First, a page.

REST API Testing Using Python

REST or RESTful API using JSON format has been very popular now because of its simplicity I believe. In this article, I am going to show you how to use Python to create a REST automation test suite using requests and flask modules.

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First, I recommend you install and play with Postman. It allows you to create manual test scripts easily and also some level of automation (semi-automation) using variables and response assertion (Javascript only). The most important thing here is it can convert the manual scripts to sample codes in almost any languages including Python, so it is a good start point if you are new to API automation.

It is just 4 steps to create a Postman API request test:

  1. Select a request method
  2. Provide the API URL
  3. Add customized headers
  4. Add body

Then just click the Send button to send the request and check the response data.

And you can click the ‘Code’ button to convert the same request to a code snippet of your choice, e.g. Python in this case as shown below. Save the code into a python file, e.g., and run it, and you will get the same response as you run the manual test in Postman.

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Postman REST API example
Python code snippet from Postman

Build First Python REST API Test

To build a Python REST API test suite, you will need to install Python3 first, and below modules (using pytest test framework in this example).

pip install -U requests Flask pytest pytest-html

or install with pip3 if you have both Python2 and Python3 installed:

pip3 install -U requests Flask pytest pytest-html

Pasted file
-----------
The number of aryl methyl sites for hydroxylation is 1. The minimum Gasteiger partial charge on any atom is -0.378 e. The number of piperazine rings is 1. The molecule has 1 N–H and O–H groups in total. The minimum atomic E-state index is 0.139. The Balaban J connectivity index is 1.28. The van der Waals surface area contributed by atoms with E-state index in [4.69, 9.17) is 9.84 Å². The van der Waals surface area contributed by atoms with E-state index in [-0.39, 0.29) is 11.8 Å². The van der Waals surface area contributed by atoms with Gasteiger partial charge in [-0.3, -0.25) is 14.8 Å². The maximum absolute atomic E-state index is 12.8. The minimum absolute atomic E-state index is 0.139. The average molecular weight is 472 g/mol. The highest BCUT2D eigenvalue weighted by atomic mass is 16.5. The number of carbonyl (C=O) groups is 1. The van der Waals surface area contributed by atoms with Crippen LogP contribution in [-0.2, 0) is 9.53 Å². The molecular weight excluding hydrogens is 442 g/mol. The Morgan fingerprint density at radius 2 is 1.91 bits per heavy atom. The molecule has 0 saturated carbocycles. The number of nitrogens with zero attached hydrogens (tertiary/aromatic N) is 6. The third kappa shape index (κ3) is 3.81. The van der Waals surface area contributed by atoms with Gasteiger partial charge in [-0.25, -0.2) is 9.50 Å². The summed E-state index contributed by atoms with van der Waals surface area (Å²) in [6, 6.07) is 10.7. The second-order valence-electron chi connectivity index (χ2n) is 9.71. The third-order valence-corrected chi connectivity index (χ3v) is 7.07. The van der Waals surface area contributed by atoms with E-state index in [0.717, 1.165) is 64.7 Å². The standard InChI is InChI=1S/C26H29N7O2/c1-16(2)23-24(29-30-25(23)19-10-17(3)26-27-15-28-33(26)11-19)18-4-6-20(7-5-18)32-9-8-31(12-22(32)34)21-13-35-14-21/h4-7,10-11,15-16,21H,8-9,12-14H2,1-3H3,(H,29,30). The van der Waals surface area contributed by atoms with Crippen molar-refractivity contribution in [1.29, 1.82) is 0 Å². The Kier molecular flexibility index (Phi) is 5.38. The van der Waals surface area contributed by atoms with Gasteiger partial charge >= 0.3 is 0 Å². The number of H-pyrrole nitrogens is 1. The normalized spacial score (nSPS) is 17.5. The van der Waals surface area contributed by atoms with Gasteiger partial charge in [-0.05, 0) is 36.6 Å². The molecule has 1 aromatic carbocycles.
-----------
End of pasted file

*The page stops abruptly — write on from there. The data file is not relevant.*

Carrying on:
Now let’s re-write the above code snippet in a simpler way and convert it to a pytest test as below.

Post API pytest example

As you can see, the Python script also just follows the steps as simple as Postman.

  1. Provide API URL
  2. Add customized headers
    Standard headers like Content-Length are taken care of by requests module.
  3. Add body
    Just create a dictionary variable for your request body, and convert it to json string format using json.dumps() function.
  4. Select a request method
    Use function for post request, and likewise requests.get for get request, etc.

Then we can simply validate the response by checking the response object resp. For example, resp.status_code for response status code, and resp.json() for response body content. Below is the response body print for this post request test, and to validate a field in the response body, e.g. “url”, we can just call assert resp.json()["url"] == "".

"args": {},
"data": "{\n \"key1\": 1,\n \"key2\": \"value2\"\n}",
"files": {},
"form": {},
"headers": {
"Accept": "*/*",
"Accept-Encoding": "gzip, deflate",
"Content-Length": "39",
"Content-Type": "application/json",
"Host": "",
"User-Agent": "Python Requests"
"json": {
"key1": 1,
"key2": "value2"
"origin": ",",
"url": ""